Misdiagnoses All Too Common: 1 in 20 US Adult Patients

Diedtra Henderson

April 22, 2014

At least 1 in 20 US adults receiving outpatient care, or 12 million patients annually, are misdiagnosed, and half of these medical errors could be harmful, according to a population-based estimate.

The authors hope the study prompts systematic measurement and reduction of medical errors.

Hardeep Singh, MD, MPH, from the Houston Veterans Affairs Center for Innovations in Quality, Effectiveness and Safety, Michael E. DeBakey Veterans Affairs Medical Center, and the Section of Health Services Research, Department of Medicine, Baylor College of Medicine, Houston, Texas, and coauthors published their results online April 17 in BMJ Quality and Safety.

Because definitions of medical errors vary, Dr. Singh and colleagues synthesized 3 studies that used "conceptually similar" definitions. Two of the studies used electronic triggers to spot unexpected return visits by patients who had been seen by their primary care clinician or troubling lack of follow-up by patients whose clinical findings for colorectal cancer, such as documented hematochezia, should have served as "red flags." The third study they analyzed involved consecutive cases of lung cancer, with abnormal chest X-rays serving as a red flag. In all 3 studies, diagnostic errors were confirmed through chart review.

The estimated diagnostic error rate yielded in the primary care study was 5.06% compared with 0.007% for the colorectal cancer study and 0.013% for the lung cancer study.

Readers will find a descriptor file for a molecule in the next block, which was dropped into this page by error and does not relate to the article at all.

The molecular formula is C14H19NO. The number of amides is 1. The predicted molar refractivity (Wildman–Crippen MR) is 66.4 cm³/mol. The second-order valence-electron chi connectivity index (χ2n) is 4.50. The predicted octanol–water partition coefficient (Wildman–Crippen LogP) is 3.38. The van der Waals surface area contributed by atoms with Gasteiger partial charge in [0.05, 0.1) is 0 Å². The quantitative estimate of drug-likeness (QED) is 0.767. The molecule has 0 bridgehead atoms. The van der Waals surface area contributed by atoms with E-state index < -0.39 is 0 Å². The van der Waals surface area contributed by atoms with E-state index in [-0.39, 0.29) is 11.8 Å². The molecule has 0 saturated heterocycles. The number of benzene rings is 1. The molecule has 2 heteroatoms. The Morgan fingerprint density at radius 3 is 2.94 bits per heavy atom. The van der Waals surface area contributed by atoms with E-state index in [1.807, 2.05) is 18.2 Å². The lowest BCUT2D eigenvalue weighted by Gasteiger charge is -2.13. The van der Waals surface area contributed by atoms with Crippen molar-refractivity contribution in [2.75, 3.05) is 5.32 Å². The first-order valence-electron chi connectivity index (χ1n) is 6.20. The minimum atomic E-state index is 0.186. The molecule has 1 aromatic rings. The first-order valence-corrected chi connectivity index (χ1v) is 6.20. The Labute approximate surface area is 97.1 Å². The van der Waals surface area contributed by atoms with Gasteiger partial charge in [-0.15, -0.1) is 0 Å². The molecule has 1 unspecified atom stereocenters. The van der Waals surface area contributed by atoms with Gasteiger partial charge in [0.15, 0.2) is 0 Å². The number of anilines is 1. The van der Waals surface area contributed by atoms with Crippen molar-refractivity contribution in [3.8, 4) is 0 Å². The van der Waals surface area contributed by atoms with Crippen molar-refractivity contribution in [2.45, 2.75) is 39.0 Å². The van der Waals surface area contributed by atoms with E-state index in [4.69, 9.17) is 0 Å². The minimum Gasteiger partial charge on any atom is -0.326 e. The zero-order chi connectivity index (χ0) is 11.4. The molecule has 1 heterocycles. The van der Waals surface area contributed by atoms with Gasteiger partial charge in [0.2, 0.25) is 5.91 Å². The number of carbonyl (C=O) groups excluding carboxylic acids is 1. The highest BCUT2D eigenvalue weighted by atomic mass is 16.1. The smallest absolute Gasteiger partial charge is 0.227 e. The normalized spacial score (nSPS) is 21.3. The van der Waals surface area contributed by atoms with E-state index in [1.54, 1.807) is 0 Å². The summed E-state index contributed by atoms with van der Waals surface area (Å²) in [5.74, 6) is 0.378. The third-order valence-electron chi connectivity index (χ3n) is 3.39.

"Combining estimates from the three studies yields a rate of outpatient diagnostic errors of 5.08%, or approximately 12 million US adults every year. Based on our previous work, we estimated that about one-half of errors would have the potential to lead to severe harm," Dr. Singh and coauthors write.

The authors note that the contribution of the cancer misdiagnoses to the overall estimate was small, but potent, because delayed cancer diagnoses are thought to be the "most harmful and costly types of diagnostic error in the outpatient setting," and can have a ripple effect on such issues as malpractice claims.

"[W]e estimate the frequency of diagnostic error to be at least 5% in US outpatient adults, a number that entails a substantial patient safety risk," the authors conclude. "This population-based estimate should provide a foundation for policymakers, healthcare organisations and researchers to strengthen efforts to measure and reduce diagnostic errors."

Financial support for the studies referenced in the article was provided by the National Institutes of Health, the Veterans Affairs National Center of Patient Safety, and the Agency for Healthcare Research and Quality. Two study authors disclosed receiving financial support from the Houston VA Center for Innovations in Quality, Effectiveness and Safety.

BMJ Qual Saf. Published online April 17, 2014. Abstract


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